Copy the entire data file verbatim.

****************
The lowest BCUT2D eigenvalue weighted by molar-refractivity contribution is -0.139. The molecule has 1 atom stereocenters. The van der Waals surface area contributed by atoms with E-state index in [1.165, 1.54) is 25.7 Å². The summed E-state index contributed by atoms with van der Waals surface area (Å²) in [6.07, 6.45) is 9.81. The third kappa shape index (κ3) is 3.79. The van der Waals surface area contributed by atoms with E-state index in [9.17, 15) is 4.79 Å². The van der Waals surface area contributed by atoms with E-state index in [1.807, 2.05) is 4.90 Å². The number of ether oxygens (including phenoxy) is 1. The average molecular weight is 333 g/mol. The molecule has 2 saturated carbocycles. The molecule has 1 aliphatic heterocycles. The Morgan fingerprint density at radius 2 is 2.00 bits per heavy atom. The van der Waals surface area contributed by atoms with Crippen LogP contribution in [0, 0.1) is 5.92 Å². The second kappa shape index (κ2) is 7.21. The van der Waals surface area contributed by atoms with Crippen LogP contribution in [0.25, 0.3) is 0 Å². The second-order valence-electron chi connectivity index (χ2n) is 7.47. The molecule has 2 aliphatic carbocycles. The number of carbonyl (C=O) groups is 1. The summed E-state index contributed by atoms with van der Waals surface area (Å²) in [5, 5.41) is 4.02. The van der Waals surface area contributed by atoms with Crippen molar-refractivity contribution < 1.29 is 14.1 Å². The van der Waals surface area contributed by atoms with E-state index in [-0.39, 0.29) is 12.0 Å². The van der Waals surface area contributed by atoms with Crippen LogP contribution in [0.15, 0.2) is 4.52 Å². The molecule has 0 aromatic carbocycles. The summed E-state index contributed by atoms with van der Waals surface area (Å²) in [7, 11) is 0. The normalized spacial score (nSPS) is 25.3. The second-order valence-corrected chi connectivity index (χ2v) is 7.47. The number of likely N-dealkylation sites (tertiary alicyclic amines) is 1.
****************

The lowest BCUT2D eigenvalue weighted by molar-refractivity contribution is -0.139. The molecule has 1 atom stereocenters. The van der Waals surface area contributed by atoms with E-state index in [1.165, 1.54) is 25.7 Å². The summed E-state index contributed by atoms with van der Waals surface area (Å²) in [6.07, 6.45) is 9.81. The third kappa shape index (κ3) is 3.79. The van der Waals surface area contributed by atoms with E-state index in [9.17, 15) is 4.79 Å². The van der Waals surface area contributed by atoms with E-state index in [1.807, 2.05) is 4.90 Å². The number of ether oxygens (including phenoxy) is 1. The average molecular weight is 333 g/mol. The molecule has 2 saturated carbocycles. The molecule has 1 aliphatic heterocycles. The Morgan fingerprint density at radius 2 is 2.00 bits per heavy atom. The van der Waals surface area contributed by atoms with Crippen LogP contribution in [0, 0.1) is 5.92 Å². The second kappa shape index (κ2) is 7.21. The van der Waals surface area contributed by atoms with Crippen LogP contribution in [0.25, 0.3) is 0 Å². The second-order valence-electron chi connectivity index (χ2n) is 7.47. The molecule has 2 aliphatic carbocycles. The number of carbonyl (C=O) groups is 1. The summed E-state index contributed by atoms with van der Waals surface area (Å²) in [5, 5.41) is 4.02. The van der Waals surface area contributed by atoms with Crippen molar-refractivity contribution < 1.29 is 14.1 Å². The van der Waals surface area contributed by atoms with E-state index in [-0.39, 0.29) is 12.0 Å². The van der Waals surface area contributed by atoms with Crippen LogP contribution in [0.15, 0.2) is 4.52 Å². The molecule has 0 aromatic carbocycles. The summed E-state index contributed by atoms with van der Waals surface area (Å²) in [7, 11) is 0. The normalized spacial score (nSPS) is 25.3. The second-order valence-corrected chi connectivity index (χ2v) is 7.47. The number of likely N-dealkylation sites (tertiary alicyclic amines) is 1.